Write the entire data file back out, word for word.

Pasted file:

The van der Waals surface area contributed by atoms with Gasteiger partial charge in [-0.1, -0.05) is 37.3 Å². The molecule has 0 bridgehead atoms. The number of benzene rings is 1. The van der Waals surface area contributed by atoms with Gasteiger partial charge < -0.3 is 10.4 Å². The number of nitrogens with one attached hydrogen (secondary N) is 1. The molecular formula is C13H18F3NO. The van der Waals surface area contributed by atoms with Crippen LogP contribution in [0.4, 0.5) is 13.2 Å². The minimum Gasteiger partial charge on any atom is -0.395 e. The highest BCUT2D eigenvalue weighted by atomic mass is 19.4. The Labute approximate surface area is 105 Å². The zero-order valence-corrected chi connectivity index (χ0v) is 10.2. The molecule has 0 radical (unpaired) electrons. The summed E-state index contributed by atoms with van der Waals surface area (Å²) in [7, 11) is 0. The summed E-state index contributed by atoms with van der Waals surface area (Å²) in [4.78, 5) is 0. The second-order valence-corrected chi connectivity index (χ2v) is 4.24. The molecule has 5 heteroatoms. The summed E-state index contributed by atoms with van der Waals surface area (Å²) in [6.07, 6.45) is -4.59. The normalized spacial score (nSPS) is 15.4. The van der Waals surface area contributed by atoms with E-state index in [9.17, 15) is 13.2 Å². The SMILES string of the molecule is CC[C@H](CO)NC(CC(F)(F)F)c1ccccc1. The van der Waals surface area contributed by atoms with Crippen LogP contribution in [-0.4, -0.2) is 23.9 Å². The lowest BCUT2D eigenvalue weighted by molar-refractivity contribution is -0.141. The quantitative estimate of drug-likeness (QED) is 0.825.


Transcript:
The van der Waals surface area contributed by atoms with Gasteiger partial charge in [-0.1, -0.05) is 37.3 Å². The molecule has 0 bridgehead atoms. The number of benzene rings is 1. The van der Waals surface area contributed by atoms with Gasteiger partial charge < -0.3 is 10.4 Å². The number of nitrogens with one attached hydrogen (secondary N) is 1. The molecular formula is C13H18F3NO. The van der Waals surface area contributed by atoms with Crippen LogP contribution in [0.4, 0.5) is 13.2 Å². The minimum Gasteiger partial charge on any atom is -0.395 e. The highest BCUT2D eigenvalue weighted by atomic mass is 19.4. The Labute approximate surface area is 105 Å². The zero-order valence-corrected chi connectivity index (χ0v) is 10.2. The molecule has 0 radical (unpaired) electrons. The summed E-state index contributed by atoms with van der Waals surface area (Å²) in [7, 11) is 0. The summed E-state index contributed by atoms with van der Waals surface area (Å²) in [4.78, 5) is 0. The second-order valence-corrected chi connectivity index (χ2v) is 4.24. The molecule has 5 heteroatoms. The summed E-state index contributed by atoms with van der Waals surface area (Å²) in [6.07, 6.45) is -4.59. The normalized spacial score (nSPS) is 15.4. The van der Waals surface area contributed by atoms with E-state index in [9.17, 15) is 13.2 Å². The SMILES string of the molecule is CC[C@H](CO)NC(CC(F)(F)F)c1ccccc1. The van der Waals surface area contributed by atoms with Crippen LogP contribution in [-0.4, -0.2) is 23.9 Å². The lowest BCUT2D eigenvalue weighted by molar-refractivity contribution is -0.141. The quantitative estimate of drug-likeness (QED) is 0.825.